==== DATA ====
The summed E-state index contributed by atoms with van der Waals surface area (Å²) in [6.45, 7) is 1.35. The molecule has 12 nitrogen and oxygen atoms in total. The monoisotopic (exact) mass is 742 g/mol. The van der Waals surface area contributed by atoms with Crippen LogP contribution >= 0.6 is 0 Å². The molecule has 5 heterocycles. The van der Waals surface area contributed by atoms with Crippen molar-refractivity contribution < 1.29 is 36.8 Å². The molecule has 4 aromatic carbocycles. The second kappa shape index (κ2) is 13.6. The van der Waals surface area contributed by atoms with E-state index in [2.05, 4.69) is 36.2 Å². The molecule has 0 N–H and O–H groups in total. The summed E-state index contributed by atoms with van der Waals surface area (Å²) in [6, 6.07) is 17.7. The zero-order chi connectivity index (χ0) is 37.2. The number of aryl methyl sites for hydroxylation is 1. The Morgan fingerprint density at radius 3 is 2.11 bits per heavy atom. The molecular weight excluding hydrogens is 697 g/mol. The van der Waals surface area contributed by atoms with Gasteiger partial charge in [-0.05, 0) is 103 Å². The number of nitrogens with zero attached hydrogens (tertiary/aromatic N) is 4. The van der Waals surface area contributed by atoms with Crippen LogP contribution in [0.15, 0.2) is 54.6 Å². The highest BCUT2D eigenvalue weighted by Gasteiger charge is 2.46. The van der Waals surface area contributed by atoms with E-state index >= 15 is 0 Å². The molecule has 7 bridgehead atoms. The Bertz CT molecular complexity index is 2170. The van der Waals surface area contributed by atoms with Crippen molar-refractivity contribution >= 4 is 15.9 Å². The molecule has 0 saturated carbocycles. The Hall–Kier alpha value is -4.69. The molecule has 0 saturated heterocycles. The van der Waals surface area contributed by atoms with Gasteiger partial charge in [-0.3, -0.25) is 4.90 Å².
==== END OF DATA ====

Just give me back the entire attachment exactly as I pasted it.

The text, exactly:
The summed E-state index contributed by atoms with van der Waals surface area (Å²) in [6.45, 7) is 1.35. The molecule has 12 nitrogen and oxygen atoms in total. The monoisotopic (exact) mass is 742 g/mol. The van der Waals surface area contributed by atoms with Crippen LogP contribution >= 0.6 is 0 Å². The molecule has 5 heterocycles. The van der Waals surface area contributed by atoms with Crippen molar-refractivity contribution < 1.29 is 36.8 Å². The molecule has 4 aromatic carbocycles. The second kappa shape index (κ2) is 13.6. The van der Waals surface area contributed by atoms with E-state index in [2.05, 4.69) is 36.2 Å². The molecule has 0 N–H and O–H groups in total. The summed E-state index contributed by atoms with van der Waals surface area (Å²) in [6, 6.07) is 17.7. The zero-order chi connectivity index (χ0) is 37.2. The number of aryl methyl sites for hydroxylation is 1. The Morgan fingerprint density at radius 3 is 2.11 bits per heavy atom. The molecular weight excluding hydrogens is 697 g/mol. The van der Waals surface area contributed by atoms with Gasteiger partial charge in [-0.05, 0) is 103 Å². The number of nitrogens with zero attached hydrogens (tertiary/aromatic N) is 4. The van der Waals surface area contributed by atoms with Crippen LogP contribution in [0.15, 0.2) is 54.6 Å². The highest BCUT2D eigenvalue weighted by Gasteiger charge is 2.46. The van der Waals surface area contributed by atoms with E-state index >= 15 is 0 Å². The molecule has 7 bridgehead atoms. The Bertz CT molecular complexity index is 2170. The van der Waals surface area contributed by atoms with Crippen molar-refractivity contribution >= 4 is 15.9 Å². The molecule has 0 saturated carbocycles. The Hall–Kier alpha value is -4.69. The molecule has 0 saturated heterocycles. The van der Waals surface area contributed by atoms with Gasteiger partial charge in [-0.3, -0.25) is 4.90 Å².